Amendola on Tuesday attacked McQueary by citing an anonymously sourced newspaper report that claimed the former graduate assistant changed his story when speaking to a family friend. The defense attorney said McQueary would derail the prosecution and other accusers also would be questioned.

McQueary was always the centerpiece of the prosecutions case, he said.

No one answered the door at Mike McQuearys home and his father, John, told The Associated Press that he wouldnt respond to Amendolas comments.

Sandusky founded The Second Mile, an organization to help struggling children, in 1977, and built it into a major charitable organization, headquartered in State College with offices in other parts of Pennsylvania.

Two university officials have been charged with perjury and failure to report suspected abuseathletic director Tim Curley and former university vice president Gary Schultz. Their preliminary hearing is scheduled for Friday in Harrisburg.

Curley has been placed on leave and Schultz has returned to retirement in the wake of their arrests. The scandal brought down university president Graham Spanier and longtime coach Paterno, who was fired last month.

Meanwhile, officials at Juniata College said Tuesday that Sandusky insinuated himself into the schools football program last year, despite being denied an official position because he failed a background check.

Sandusky had sought a volunteer coaching position at the Division III school in May 2010, more than a year after a high school where he volunteered began investigating his contact with a student there.

Sandusky attended Juniata practices and games despite the athletic directors directives to the then-head coach that Sandusky couldnt associate with the team, a school spokesman said.

The spokesman, John Wall, said the school has since taken steps to ensure better communication between coaches and administrators.

Dusty chooses son's graduation over Nationals game against Padres

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USATSI

Dusty chooses son's graduation over Nationals game against Padres

WASHINGTON — Dusty Baker will miss the Washington Nationals weekend series against the San Diego Padres to attend his son Darren’s graduation.

Baker said he will rejoin Washington when it begins a three-game series in San Francisco on Monday, near Baker’s offseason home. Bench coach Chris Speier will assume managerial duties against the Padres.

Baker’s son Darren is graduating from Jesuit High School in Carmichael, California. He’s committed to play college baseball at Cal.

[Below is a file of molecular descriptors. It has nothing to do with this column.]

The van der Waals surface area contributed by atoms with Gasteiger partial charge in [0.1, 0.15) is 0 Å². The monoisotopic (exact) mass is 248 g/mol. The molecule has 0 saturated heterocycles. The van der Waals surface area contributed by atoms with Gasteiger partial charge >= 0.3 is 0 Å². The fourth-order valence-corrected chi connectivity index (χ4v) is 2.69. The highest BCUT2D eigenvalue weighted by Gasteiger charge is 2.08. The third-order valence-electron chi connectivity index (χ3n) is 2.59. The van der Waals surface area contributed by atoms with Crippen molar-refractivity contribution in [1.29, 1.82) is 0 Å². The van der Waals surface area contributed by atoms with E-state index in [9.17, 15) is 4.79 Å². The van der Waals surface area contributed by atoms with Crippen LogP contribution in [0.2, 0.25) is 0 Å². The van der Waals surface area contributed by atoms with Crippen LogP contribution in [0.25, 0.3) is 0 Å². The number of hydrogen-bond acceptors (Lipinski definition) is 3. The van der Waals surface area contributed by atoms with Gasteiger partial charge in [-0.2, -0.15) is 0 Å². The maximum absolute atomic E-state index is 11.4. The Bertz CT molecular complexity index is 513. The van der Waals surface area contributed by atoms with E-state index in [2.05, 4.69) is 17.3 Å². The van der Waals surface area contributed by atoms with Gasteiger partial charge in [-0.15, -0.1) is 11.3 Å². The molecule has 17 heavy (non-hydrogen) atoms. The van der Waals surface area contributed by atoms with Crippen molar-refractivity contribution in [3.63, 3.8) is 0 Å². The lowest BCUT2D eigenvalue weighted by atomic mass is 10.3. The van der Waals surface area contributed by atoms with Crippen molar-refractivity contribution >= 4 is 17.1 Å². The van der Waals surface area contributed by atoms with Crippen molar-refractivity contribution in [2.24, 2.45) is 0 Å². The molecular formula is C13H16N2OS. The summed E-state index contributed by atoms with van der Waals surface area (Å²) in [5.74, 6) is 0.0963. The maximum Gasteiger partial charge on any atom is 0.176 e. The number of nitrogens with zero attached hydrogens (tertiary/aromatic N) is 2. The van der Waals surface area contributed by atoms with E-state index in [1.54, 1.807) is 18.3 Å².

As a 3-year-old bat boy, Darren was rescued from a potential home plate collision by J.T. Snow in Game 5 of the 2002 World Series between Baker’s Giants and the Angels.

Myers: 'It's painful' that Kerr not able to treasure being in NBA Finals

Myers: 'It's painful' that Kerr not able to treasure being in NBA Finals

OAKLAND -- Warriors coach Steve Kerr is no closer to resuming full-time duties than he was a week ago, or even a month ago.

Out since April 23, when he announced he was taking a leave of absence to address chronic pain in the wake of multiple back surgeries nearly two years ago, Kerr has been a constant presence the past two weeks but not on the bench during games.

“He’s doing everything but coaching, but at this point, he’s not able to coach,” general manager Bob Myers said Thursday after practice. “I wish could say that he was. I’m sure he wishes he could as well. But that’s where we are.

“If something changes and he feels better, I’ll sit here or, better -- he would sit here -- and tell you. But right now, I can’t say that he’s going to be coaching.”

Though Kerr did not address media Thursday, he indicated earlier this week that he would be comfortable going into the NBA Finals, which begin June 1, with acting head coach Mike Brown at the helm.

“We’re 12-0,” Kerr told NBCSportsBayArea.com. “I feel great about where the team is. I know we can play better. I think the challenge we’re about to face, one way or the other, is going to take us to another level.”

The Warriors under Kerr finished the regular season with a league-best 67-15 mark, earning the No. 1 overall seed for the playoffs. Kerr coached Games 1 and 2 of the first round against Portland before surrendering head coaching duties to Brown.

The Warriors are 10-0 since Brown took over, 27-1 over their last 28 games since March 11.

Still, they would like Kerr to regain health and join them in their quest for a second championship in three years.

“It’s hard for me; I’m kind of in this basketball mode,” Myers said. “But he’s a person and he’s not feeling well. And that’s what makes it hard. More than how it reflects on our team is how he’s feeling that makes it very difficult to have to sit here and say that the man that’s hugely responsible for us being in The Finals for three years in a row, in a moment that he should be treasuring, can’t do it.

“It’s painful. And I know it’s painful for him, more than anybody. And I wish and he wishes and I’m sure you guys do, too, that there was something that could get him there. But right now, we’re not at that point.”